Interestingly enough, the head of the Susquehanna River is Summit Lake, which lies about 2 mi. south of the nearby Town of Van Hornesville. The water from the lake flows two ways, north into the Mohawk River and south into the Susquehanna. This is the only lake in this part of the state that distributes its waters to different river systems.

The most significant landmark near the Town of Stark is Cooperstown. Approximately 15 mi. away, Cooperstown is home to the Baseball Hall of Fame and the Farmer’s Museum. Cooperstown is located along the banks of the beautiful Otsego Lake. Much of the traffic along Route 80 through the Town of Stark is summertime tourists off to visit the Hall of Fame.

One of the great sources of pride in the town of Stark is the Owen D. Young Central School of the Van Hornesville School District. The school has a student population of 254 in grades K through 12 and 49 staff members.

The school owes its existence to the generosity and keen interest of Owen D. Young, who was named Time Magazine’s “Man of the Year” in 1929. When the area’s little one-room schoolhouse burned down, Young, chairman of the board of General Electric Company, founder of RCA and NBC, and advisor to five U.S. Presidents donated to the community a new rural school.

This was no ordinary rural school. It was not a one-room affair like its predecessors. It contained classrooms, workrooms, and a library and served as a community hall. Madame Curie designed the school’s science lab and Franklin D. Roosevelt, then governor of the State of New York, spoke at the school’s first graduation in 1931.

The community has always demonstrated support for the school, recently authorizing and completing a $10.5-million building renovation project. The project not only included classroom renovations, but a new gymnasium, new outdoor swimming pool, parking facility, and upgraded technology.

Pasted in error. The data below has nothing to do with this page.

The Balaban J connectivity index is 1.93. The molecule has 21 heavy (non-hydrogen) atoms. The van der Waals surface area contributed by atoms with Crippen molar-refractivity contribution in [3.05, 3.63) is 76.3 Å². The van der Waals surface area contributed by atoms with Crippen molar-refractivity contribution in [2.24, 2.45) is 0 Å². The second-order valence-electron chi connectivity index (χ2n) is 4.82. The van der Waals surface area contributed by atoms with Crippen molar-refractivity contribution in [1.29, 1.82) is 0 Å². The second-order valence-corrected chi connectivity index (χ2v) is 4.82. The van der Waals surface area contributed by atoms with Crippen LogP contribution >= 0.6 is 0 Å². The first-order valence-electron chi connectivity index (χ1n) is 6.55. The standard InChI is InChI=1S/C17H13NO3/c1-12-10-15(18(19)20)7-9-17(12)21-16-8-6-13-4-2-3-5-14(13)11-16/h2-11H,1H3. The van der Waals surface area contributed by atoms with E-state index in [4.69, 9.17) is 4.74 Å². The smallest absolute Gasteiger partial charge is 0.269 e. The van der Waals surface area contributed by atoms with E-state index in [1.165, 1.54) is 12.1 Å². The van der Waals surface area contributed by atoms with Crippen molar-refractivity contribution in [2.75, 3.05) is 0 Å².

The school has its own $650,000 trust fund for scholarships. Able seniors also can win Clark Foundation Scholarships from Cooperstown. Seniors can attend Herkimer County Community College as well. Some of this year’s seniors will graduate from high school with up to 12 college credits.

The district has provided for computer education with five computers in every elementary classroom; and two full computer labs at the high school, along with a bank of laptop computers serving as a portable computer lab.

The philanthropy and dedication of one individual is a source of pride for all and Young’s legacy lives on in many Stark residents, including Tony. As mentioned above, Tony and his crew helped restore and refurbish many of the roads.

“We have several miles of dirt and seasonal roads in our township. Now residents along these dirt roads have seen oil and stone laid directly in front of their properties. This has eliminated a tremendous dust problem during the hot summer days for those residents,” said Tony.

Previously, liquid calcium was used to address the dust problem, but Tony found a cost-effective way of doing it better.

“Liquid calcium was quite expensive and not very effective. The oil and stone is paying for itself in its first few years of application,” Tony explained.

The road department performs approximately 1.5 miles of road reconstruction each year. This year it completed reconstruction along Gross Road, which included the moving of all utilities, road-widening and the construction of new ditches.

In recent years the town completed the construction of its new salt barn, which was designed by Tony. It allows for storage of 600 tons

“This allowed the Town of Stark to use clear salt. This has significantly improved the travel ability of our roads during the area’s severe winters.”

The town also purchased a Dickey-John computer system to maintain a consistent amount of salt being applied to road surfaces.

“Because of more accurate record keeping now, we are able to document everything more clearly. I have been able to save the town thousands of dollars,” Tony said.

He added that Stark plans to build an addition to the town barn to add town offices and to create additional machinery storage.